If you happen to enjoy bananas or potatoes, the plantain tree (Musa paradisiaca) might be the perfect choice for you. Not to be confused with the plantain plant, these herbaceous perennials produce firm, starchy cooking bananas from an underground rhizome.
While not the same as bananas, plantains do look quite similar. However, they have a firmer, less sugary fruit, and they are generally cooked rather than eaten fresh.
Both the banana tree and the plantain tree are members of the Musa genus. They are technically large herbs, and their fruit is classified as berries. The starchy plantain is generally treated as more of a potato, though, and it can be boiled or mashed, or eaten with salt.
Both plantains, as well as their cultivated ancestors, originated on the Malaysian peninsula, New Guinea, and Southeast Asia. They are a hybrid of two species of banana: Musa acuminata and Musa balbisiana.
Climbing up to 12 to 15 feet tall, the plantain tree is known for ornamental beauty, even without the fruit. Its giant leaves wrap around its trunk and its purple bud-like flowers are produced from the pseudostem and develop into a cluster of hanging fruit.
This tree isn't necessarily the easiest to grow. It will require at least 10 to 15 months, assuming it hasn't been subjected to freezing temperatures, in order to produce flowers. Plus, an additional four to eight months is needed to actually grow plantains.
|Botanical Name||Musa paradisiaca|
|Common Name||Plantain tree|
|Plant Type||Herbaceous perennial|
|Mature Size||12-15 feet|
|Sun Exposure||Full sun|
|Soil Type||Moist, well-drained|
|Flower Color||Purple bud|
|Hardiness Zones||8-11, USA|
|Native Area||Southeast Asia, Malaysia, New Guinea|
Plantain Tree Care
Plantain trees are grown just like bananas and will require well-drained soil, frequent watering, and protection from both the wind and frost. When first planting a plantain tree, you'll want to be sure to remove any weeds that might be growing from the soil, and try to aim for the warmest, sunniest section of your landscape. Be sure to use a shovel to dig a hole that's as big as the root ball, and space the tree about four to six feet away from any other plants in the garden.
The plantain tree will grow best in full sun. When planting, if you can take advantage of any reflected heat that might be radiating off paved areas or nearby buildings, that's even better.
Plantain trees will require constantly moist, but not waterlogged, soil. As a result, these trees will require a fairly large amount of water during the warmest months of the year. Try to water the soil whenever the top layer begins to dry out.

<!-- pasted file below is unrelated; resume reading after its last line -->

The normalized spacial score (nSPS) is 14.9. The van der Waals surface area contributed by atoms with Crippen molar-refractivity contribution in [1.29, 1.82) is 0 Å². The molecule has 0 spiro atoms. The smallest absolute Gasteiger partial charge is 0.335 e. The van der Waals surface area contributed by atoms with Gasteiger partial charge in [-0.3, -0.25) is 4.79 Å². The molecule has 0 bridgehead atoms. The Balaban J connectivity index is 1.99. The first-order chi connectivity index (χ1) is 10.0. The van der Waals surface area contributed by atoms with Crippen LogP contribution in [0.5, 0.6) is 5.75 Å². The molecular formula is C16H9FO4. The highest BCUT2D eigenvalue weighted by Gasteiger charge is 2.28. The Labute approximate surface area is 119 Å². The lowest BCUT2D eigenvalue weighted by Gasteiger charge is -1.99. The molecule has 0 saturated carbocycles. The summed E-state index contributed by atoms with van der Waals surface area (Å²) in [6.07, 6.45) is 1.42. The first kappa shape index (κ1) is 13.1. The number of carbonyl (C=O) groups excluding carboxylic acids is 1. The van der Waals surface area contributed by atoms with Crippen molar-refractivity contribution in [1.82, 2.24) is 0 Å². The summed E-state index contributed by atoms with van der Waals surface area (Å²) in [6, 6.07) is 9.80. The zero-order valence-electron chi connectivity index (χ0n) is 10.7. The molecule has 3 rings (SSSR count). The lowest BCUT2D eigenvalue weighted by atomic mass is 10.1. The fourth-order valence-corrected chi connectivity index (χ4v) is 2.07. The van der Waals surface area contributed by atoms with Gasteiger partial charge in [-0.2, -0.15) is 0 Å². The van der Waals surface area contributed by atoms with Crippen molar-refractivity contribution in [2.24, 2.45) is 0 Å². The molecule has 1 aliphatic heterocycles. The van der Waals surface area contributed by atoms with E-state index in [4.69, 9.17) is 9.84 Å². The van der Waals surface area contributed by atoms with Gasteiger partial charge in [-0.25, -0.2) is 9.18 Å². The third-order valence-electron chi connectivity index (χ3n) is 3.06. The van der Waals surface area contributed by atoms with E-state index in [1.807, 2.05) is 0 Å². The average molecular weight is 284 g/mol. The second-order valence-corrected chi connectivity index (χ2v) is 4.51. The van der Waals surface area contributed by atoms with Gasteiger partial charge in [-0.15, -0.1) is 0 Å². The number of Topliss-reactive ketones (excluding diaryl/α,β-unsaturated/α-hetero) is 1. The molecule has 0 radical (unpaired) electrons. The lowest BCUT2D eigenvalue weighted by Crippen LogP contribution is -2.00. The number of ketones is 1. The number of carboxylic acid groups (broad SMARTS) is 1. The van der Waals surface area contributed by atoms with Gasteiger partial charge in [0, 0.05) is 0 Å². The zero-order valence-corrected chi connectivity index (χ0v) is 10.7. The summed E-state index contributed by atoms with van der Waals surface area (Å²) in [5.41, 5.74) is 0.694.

One of the most important rules of plantain tree care is not to let them dry out, these are trees that crave moist soil as well as regular watering, particularly during hot, dry weather.
Try spreading a four-to-six-inch layer of organic mulch around the base of the tree. Mulching can help keep the soil from drying out too quickly, as well as protect the plantain tree's shallow roots.
Temperature and Humidity
The plantain tree is a tropical tree plant that cannot withstand freezing temperatures--the cold will kill off its fruit, flowers, and leaves. As a result, you may have to take extra steps to protect your tree when the cold weather arrives. This could include the use of blankets and light bulbs (you can even use a string of holiday lights) when the temperatures dip below freezing.
The good news, however, is that the plantain tree's rhizomes will survive in the ground at temperatures down to 22 degrees Fahrenheit. So, if your tree does die off above the ground, the rhizome will send up new shoots come spring.
Since this is a tropical plant that feeds heavily, you'll want to fertilize your plantain tree about once a month during the summer. Mature trees will require about one to two pounds of fertilizer. Opt for a balanced 8-10-8, slow-release fertilizer.
Spread the granulated fertilizer in a circle about four-to-eight-feet wide around the base of the plant, and then scratch it into the top inch of soil with a hand cultivator. Try not to sprinkle fertilizer on the trunk.
Propagating Plantain Trees
When propagating a new plantain plant, you can leave just one sucker on the plant at a time. Let it grow on the parent plant for about six to eight months before removing it, and then start the new plant in a container until it's large enough to be transplanted outdoors.
You can prune away most of the tree's suckers with a pair of pruners. These young plantain plants will extract nutrients and moisture from the parent plant.
Growing in Containers
You can successfully start fruit trees like plantain in a container before moving them outdoors.